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Sam Weisman



Marc Lawrence


Steve Martin

Goldie Hawn

John Cleese

Mark McKinney

Oliver Hudson



Seven years after they first worked together on Housesitter, Steve Martin and Goldie Hawn reunited in this 1999 remake of Neil Simon's The Out-Of-Towners in which a couple from Ohio on their way to a critical job interview find themselves lost in New York City as their marriage is put to the ultimate test.

While a remake of Arthur Hiller's original film wasn't entirely necessary, this seemed like a fun project considering the cast involved. Jack Lemmon and Sandy Dennis weren't exactly the most upbeat duo in the 1970 film, which admittedly helped cement their characters' stressful journey, so there was definitely room for a lighter take. Steve Martin and Goldie Hawn make an instantly likeable team and John Cleese, in a kind of Basil Fawlty update role, nearly steals the show as the rude hotel manager. A lot happens to the Clarks during their catastrophic trip and the couple's relationship is very reminiscent of Jane Fonda and Robert Redford's in the movie Barefoot In The Park, also written by Neil Simon: chaotic but ultimately quite sweet. 

There are amusing and likeable aspects to this movie but it really is the cast that holds the whole thing together as the script just lacks knockout jokes​ and memorable set ups. Planes, Trains and Automobiles expertly juggled hilarious visual gags, sharp, funny lines and heartfelt emotional moments but The Out-Of-Towners is a lot patchier and you never feel like the Clarks' relationship is in any real danger. This is partly due to the slightly underwritten script but also the occasionally heavy-handed approach to the comedy in this film, whether it's through the overblown score or actors having to overcompensate for potentially funny sequences with sadly no payoff. More often than not, however, they'll still at least get a smile out of you.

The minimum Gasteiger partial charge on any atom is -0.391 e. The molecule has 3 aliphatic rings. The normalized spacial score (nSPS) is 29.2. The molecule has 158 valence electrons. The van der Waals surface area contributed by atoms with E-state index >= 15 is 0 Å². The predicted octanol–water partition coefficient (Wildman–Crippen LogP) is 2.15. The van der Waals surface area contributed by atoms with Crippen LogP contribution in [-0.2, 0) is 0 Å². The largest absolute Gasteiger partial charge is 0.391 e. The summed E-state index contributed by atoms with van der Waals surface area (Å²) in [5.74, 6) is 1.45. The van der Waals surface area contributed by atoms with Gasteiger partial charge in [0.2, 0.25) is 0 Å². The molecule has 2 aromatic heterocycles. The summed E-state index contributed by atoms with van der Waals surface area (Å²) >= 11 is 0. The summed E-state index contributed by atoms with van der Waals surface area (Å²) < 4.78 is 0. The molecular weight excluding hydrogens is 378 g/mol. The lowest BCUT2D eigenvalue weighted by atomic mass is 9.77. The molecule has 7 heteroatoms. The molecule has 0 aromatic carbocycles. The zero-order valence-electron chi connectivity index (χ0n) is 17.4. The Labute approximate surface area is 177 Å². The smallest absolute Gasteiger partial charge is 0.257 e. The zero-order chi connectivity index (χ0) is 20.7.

It may not be as good as Housesitter but The Out-Of-Towners, which was a resounding flop back in the day, is nowhere near as bad as its reputation suggests. It's not always as sharp or as funny as it could have been, granted, but it has tons of charm, a cozy light-hearted tone and enough laughs to make it worth a watch.

Harmless fun.

film & game reviews, the retro way.

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